By Charles Dominick, SPSM, SPSM2, SPSM3
Are Your Purchasing Processes Solid?
Today, executives demand more accountability for purchasing processes and performance. Here are three comparisons that executives will, and you should, make to hold your purchasing processes more accountable.
Initial Supplier Selection Criteria vs. Final Supplier Selection Criteria. Sourcing teams often develop supplier selection criteria before soliciting proposals then change the criteria after proposals arrive. While it's sometimes necessary to change criteria once more details are learned, and I don't recommend sticking with a plan when you know that the plan is flawed, chronic changing of selection criteria after receiving proposals indicates two things: (a) that it is likely that the criteria is being changed to unethically select pre-determined preferred suppliers and (b) that the purchasing team is not skilled at the basics of successful sourcing. Thus, the percentage of times that selection criteria are changed is a metric that can be tracked to determine accountability and serve as the basis for improvement efforts.
Estimated Savings At Contract Signing vs. Actual Savings At Contract Expiration. When executives sign contracts after sourcing processes, they are usually presented with the estimated savings that the contracts will produce. But estimated savings alone are no longer good enough for today's executives who desire to gauge purchasing departments? effectiveness at projecting the financial impact of their decisions and ensuring that savings are realized. Therefore, the ratio of actual savings to estimated savings is another metric that measures accountability and serves as the basis for improvement efforts.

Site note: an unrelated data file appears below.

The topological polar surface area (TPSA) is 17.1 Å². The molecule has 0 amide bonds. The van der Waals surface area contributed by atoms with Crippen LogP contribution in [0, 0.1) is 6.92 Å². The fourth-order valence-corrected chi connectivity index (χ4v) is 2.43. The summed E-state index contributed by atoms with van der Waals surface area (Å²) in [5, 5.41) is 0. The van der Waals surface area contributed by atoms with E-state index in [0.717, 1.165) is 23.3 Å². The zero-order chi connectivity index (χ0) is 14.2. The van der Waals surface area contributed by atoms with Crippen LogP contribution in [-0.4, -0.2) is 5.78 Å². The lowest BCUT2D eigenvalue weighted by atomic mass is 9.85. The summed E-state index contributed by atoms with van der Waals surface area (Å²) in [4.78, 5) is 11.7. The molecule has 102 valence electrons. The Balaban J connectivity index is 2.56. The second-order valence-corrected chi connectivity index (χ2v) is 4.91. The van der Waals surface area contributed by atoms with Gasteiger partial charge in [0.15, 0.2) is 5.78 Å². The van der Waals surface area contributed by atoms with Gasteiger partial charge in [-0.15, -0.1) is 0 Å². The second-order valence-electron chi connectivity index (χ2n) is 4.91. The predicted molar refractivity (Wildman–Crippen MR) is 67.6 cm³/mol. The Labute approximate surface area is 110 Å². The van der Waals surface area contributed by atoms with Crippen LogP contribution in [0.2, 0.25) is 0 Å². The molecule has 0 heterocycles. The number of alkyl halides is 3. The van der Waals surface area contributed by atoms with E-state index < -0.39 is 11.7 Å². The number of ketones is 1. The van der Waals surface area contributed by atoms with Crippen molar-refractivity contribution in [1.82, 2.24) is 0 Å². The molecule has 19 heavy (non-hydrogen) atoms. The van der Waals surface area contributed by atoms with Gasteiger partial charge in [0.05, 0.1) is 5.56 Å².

Increased Savings vs. Increased Problems. Inexperienced buyers whose performance is measured solely on cost savings are likely to get into a pattern of always switching to lower-cost suppliers without regard to the sacrifice of quality, delivery, or service. To ensure that proper decisions are made, it shouldn't only be price that's compared with a baseline, but also supplier performance. If prices decrease but problems increase, this type of accountability measure can uncover ineffective purchasing processes as well as weaknesses in the way that the purchasing department is measured.
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